5 May 1999


Communication No. 221/98



  Twenty-Fifth Ordinary Session  
  26 April - 5 May 1999  

Alfred B. Cudjoe






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BEFORE: CHAIRMAN: Mr. Youssoupha Ndiaye VICE CHAIRMAN: Dr. Vera Valentino Duarte Martins COMMISSIONERS: Dr. Ibrahim Ali Badawi El-Sheikh, Dr. Mohammed Hatem Ben Salem, Professor E.V.O. Dankwa Professor Issac Nguema, Mrs. Julienne Ondziel-Gnelenga, Dr. Nyameko Barney Pityana, Mr. Kamal Rezag-Bara
PermaLink: http://www.worldcourts.com/achpr/eng/decisions/1999.05.05_Cudjoe_v_Ghana.htm
Citation: Cudjoe v. Ghana, Comm. 221/98, 12th ACHPR AAR Annex V (1998-1999)
Publications: IHRDA, Compilation of Decisions on Communications of the African Commission On Human and Peoples’ Rights Extracted from the Commission’s Activity Reports 1994-2001, at 136 (2002); Documents of the African Commission on Human and Peoples’ Rights, at 753 (Malcolm D. Evans & Rachel Murray eds., 2001; (2000) AHRLR 127 (ACHPR 1999)


24th session - Commissioner B. Pityana

25th session - Commissioner B. Pityana


1. The complainant is a Ghanaian citizen, formerly employed at the Embassy of Ghana in Conakry, Guinea.

2. He alleges that his contract as translator/bilingual secretary at the said Embassy was wrongly terminated, by letter dated 24 June 1994.

3. He claims that his dismissal was based on a report produced by the Guinean authorities, describing him as the brains behind an attack against the Ghanaian Chancery and the Ghana Airways offices in Conakry, perpetrated by furious Ghanaian residents.

4. The complainant states that he did not have the opportunity of seizing any appellate authority before being dismissed for the above-mentioned reasons.

5. The complainant presented a decision handed down by the Commission on Human Rights and Administrative Justice of Ghana, dated 18 May 1997, to the effect that the complainant’s dismissal without benefits was null and void and that Mr. Alfred Cudjoe was entitled to some compensation.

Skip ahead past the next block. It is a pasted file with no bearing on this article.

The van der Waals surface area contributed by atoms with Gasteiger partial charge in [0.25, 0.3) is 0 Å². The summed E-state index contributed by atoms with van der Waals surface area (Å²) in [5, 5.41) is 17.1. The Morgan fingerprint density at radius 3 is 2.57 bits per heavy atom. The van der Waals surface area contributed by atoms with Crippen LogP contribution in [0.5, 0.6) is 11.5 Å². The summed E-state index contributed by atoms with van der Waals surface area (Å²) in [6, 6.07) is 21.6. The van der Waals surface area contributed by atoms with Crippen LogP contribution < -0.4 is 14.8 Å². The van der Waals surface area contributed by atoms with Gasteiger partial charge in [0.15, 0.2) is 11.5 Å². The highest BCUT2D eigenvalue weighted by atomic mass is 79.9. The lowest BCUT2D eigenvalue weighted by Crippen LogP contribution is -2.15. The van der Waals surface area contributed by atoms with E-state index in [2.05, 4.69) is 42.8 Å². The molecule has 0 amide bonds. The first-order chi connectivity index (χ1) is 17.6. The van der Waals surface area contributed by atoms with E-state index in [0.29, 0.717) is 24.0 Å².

6. He further states that the Ministry of Foreign Affairs refused to comply with this decision.

7. He sent a copy of the said decision to the Commission.


8. The complainant alleges violation of articles 7, 4 and 15 of the African Charter on Human and Peoples’ Rights.


9. At the 24th ordinary session held in Banjul, The Gambia, from 22 – 31 October 1998, the Commission decided to be seized of the communication and requested the complainant to provide it with more information as regards the exhaustion of all internal remedies.

10. On 26 November 1998, letters were dispatched to both parties to inform them of the Commission’s decision.

11. At the 25th session, held in Bujumbura, Burundi, from 26 April – 5 May 1999, the Commission deliberated on the admissibility of the communication.


12. In terms of the provisions of article 56, 5 of the African Charter on Human and Peoples’ Rights, “communications [......] relating to Human and Peoples’ Rights received by the Commission, shall be examined if they [......] are sent after exhausting local remedies, if any, unless it is obvious that this procedure is unduly prolonged.”

13. The African Commission observes that while the complainant has attached to his dossier the decision granted in his favour by the Ghanaian Human Rights Commission, he does not give any indication (despite the request made to him in this regard following deliberations at the 24th session) as to the procedure he has followed before the courts. For, it should be clearly stated, the internal remedy to which article 56.5 refers entails remedy sought from courts of a judicial nature, which the Ghanaian Human Rights Commission is clearly not. From the African Commission’s point of view, seizing the said Commission can taken as preliminary amicable settlement and should, in principle, considering the employer’s failure to react, be followed by an action before the law courts.


14. In conformity with the above-mentioned provisions of the Charter, declares the communication inadmissible due to non-exhaustion of internal remedies.

Bujumbura, 5 May 1999.







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